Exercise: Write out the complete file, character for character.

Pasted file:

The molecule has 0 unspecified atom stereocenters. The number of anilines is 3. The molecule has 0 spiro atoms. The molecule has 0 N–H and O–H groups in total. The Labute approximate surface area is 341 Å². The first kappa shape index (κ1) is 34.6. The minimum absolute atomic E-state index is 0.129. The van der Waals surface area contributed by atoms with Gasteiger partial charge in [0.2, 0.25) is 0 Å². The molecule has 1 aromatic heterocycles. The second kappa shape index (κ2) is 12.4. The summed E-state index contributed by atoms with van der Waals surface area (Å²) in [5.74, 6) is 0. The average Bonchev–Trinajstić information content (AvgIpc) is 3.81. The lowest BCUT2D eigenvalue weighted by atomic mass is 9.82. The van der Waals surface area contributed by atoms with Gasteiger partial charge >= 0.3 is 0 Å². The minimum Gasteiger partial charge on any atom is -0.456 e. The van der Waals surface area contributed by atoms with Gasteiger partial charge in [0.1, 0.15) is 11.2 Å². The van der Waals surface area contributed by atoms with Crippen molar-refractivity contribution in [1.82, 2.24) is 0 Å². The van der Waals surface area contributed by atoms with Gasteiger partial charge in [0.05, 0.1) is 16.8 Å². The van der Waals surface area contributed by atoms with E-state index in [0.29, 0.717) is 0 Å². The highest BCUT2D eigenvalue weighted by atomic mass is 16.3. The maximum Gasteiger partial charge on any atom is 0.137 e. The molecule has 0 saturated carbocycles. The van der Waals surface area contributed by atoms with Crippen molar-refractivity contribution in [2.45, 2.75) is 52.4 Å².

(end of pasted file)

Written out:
The molecule has 0 unspecified atom stereocenters. The number of anilines is 3. The molecule has 0 spiro atoms. The molecule has 0 N–H and O–H groups in total. The Labute approximate surface area is 341 Å². The first kappa shape index (κ1) is 34.6. The minimum absolute atomic E-state index is 0.129. The van der Waals surface area contributed by atoms with Gasteiger partial charge in [0.2, 0.25) is 0 Å². The molecule has 1 aromatic heterocycles. The second kappa shape index (κ2) is 12.4. The summed E-state index contributed by atoms with van der Waals surface area (Å²) in [5.74, 6) is 0. The average Bonchev–Trinajstić information content (AvgIpc) is 3.81. The lowest BCUT2D eigenvalue weighted by atomic mass is 9.82. The van der Waals surface area contributed by atoms with Gasteiger partial charge >= 0.3 is 0 Å². The minimum Gasteiger partial charge on any atom is -0.456 e. The van der Waals surface area contributed by atoms with Gasteiger partial charge in [0.1, 0.15) is 11.2 Å². The van der Waals surface area contributed by atoms with Crippen molar-refractivity contribution in [1.82, 2.24) is 0 Å². The van der Waals surface area contributed by atoms with Gasteiger partial charge in [0.05, 0.1) is 16.8 Å². The van der Waals surface area contributed by atoms with E-state index in [0.29, 0.717) is 0 Å². The highest BCUT2D eigenvalue weighted by atomic mass is 16.3. The maximum Gasteiger partial charge on any atom is 0.137 e. The molecule has 0 saturated carbocycles. The van der Waals surface area contributed by atoms with Crippen molar-refractivity contribution in [2.45, 2.75) is 52.4 Å².